We piloted it at a school where a principal made the map, and I remember this parent who was leaving and looked at the map and said “look how many people are driving to school who could be walking!” And I just saw a light bulb go off in a way that it doesn’t when you just try to explain it to people.
GJEL: You work in mostly low-income areas, what are some of the specific challenges there?
TRANSFORM: One middle school we’re working with is trying to create some pretty big walking groups because they have a program where kids must stay until 5PM, so parents were concerned about them walking home in the dark and actually were having their kids come home early. So we’re having a big parent meeting to create groups to walk these kids to school.
This was a school in deep East Oakland on 98th Ave, which is an area with a lot of crime and understandably lots of concern from parents. Last year the school hired a bus to bring kids home that cost $25,000 and they couldn’t really afford it. Also, the bus was taking an hour to get the kids home, so that wasn’t a good solution. So they called us and asked us to help, and we’re really excited to be able to collaborate and they are very motivated to find a solution. It’s a community effort.
GJEL: Sounds like the schools are eager to be involved
TRANSFORM: Our program is very oriented to finding solutions that work for the school. We’re very adaptable. And we’re fortunate enough to have a staff that can work in various communities. We have a bilingual staff member who has had whole meetings with Spanish speaking parents and those parents appreciate that someone is speaking their language. We’ve been in Oakland for five years, so there’s some level of trust and understanding that we mostly work with low income schools so we understand what it takes to work in those communities.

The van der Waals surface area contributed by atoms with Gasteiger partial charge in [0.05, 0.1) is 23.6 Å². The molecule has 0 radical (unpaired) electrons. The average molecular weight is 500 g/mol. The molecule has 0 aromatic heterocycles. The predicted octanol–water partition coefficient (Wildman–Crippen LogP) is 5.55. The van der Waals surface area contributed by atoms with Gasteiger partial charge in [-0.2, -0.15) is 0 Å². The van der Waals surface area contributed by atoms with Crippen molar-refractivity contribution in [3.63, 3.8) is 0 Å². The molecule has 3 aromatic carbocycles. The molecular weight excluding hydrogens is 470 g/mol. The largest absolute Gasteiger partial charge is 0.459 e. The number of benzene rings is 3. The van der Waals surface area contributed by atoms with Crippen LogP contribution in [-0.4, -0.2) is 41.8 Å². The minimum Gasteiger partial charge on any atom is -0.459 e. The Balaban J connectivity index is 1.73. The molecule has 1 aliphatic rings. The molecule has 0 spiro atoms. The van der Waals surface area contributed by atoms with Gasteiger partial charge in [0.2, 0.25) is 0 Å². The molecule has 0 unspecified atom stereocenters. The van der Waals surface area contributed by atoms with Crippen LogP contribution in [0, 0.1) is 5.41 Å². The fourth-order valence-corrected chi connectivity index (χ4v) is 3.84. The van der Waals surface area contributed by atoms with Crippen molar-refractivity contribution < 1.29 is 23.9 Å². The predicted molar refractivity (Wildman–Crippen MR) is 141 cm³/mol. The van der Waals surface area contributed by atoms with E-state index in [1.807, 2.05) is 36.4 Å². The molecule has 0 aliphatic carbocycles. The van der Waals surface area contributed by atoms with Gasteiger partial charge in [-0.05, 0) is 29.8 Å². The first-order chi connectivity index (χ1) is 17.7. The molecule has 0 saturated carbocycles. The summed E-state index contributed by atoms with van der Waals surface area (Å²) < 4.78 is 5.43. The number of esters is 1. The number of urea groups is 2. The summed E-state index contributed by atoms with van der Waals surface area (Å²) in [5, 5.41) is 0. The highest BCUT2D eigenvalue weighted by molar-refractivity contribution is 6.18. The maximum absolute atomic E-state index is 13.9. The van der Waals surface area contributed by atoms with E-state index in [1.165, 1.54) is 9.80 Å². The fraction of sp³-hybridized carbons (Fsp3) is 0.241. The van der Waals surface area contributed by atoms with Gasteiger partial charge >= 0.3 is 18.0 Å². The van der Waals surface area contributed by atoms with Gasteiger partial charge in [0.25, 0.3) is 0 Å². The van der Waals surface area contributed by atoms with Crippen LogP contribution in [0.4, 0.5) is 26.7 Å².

Our program is more and more seen as a model around the country. So we’ve helped advise for safe routes programs around the country. Particularly those that are looking to implement in urban and low-income environments.
GJEL: What are some of your long-term goals?
TRANSFORM: The long-term goal is to keep the program going. We’ve been successful in getting the metropolis trans commission to fund Safe Routes to School. The other big goal is to get people to shift out of cars and into active and shared transportation: biking, walking, carpooling.
The great thing is we can attack this on many different fronts. We have people working on land use, school design issues to make sure schools are designed or not built far away from sidewalks and transit, that they are built for people to walk to. At the same time we’re trying to make public transportation more accessible and widespread. Our goal is to get 10% of the school transportation shifted away from the single-family vehicle.
GJEL: That’s great, best of luck!
TRANSFORM: Thanks! And thanks for the opportunity to get the word out about our program!
Be sure to check back this week for more interviews with some of California’s most important street safety organizations, and don’t forget to vote to help your favorite one win $1,500!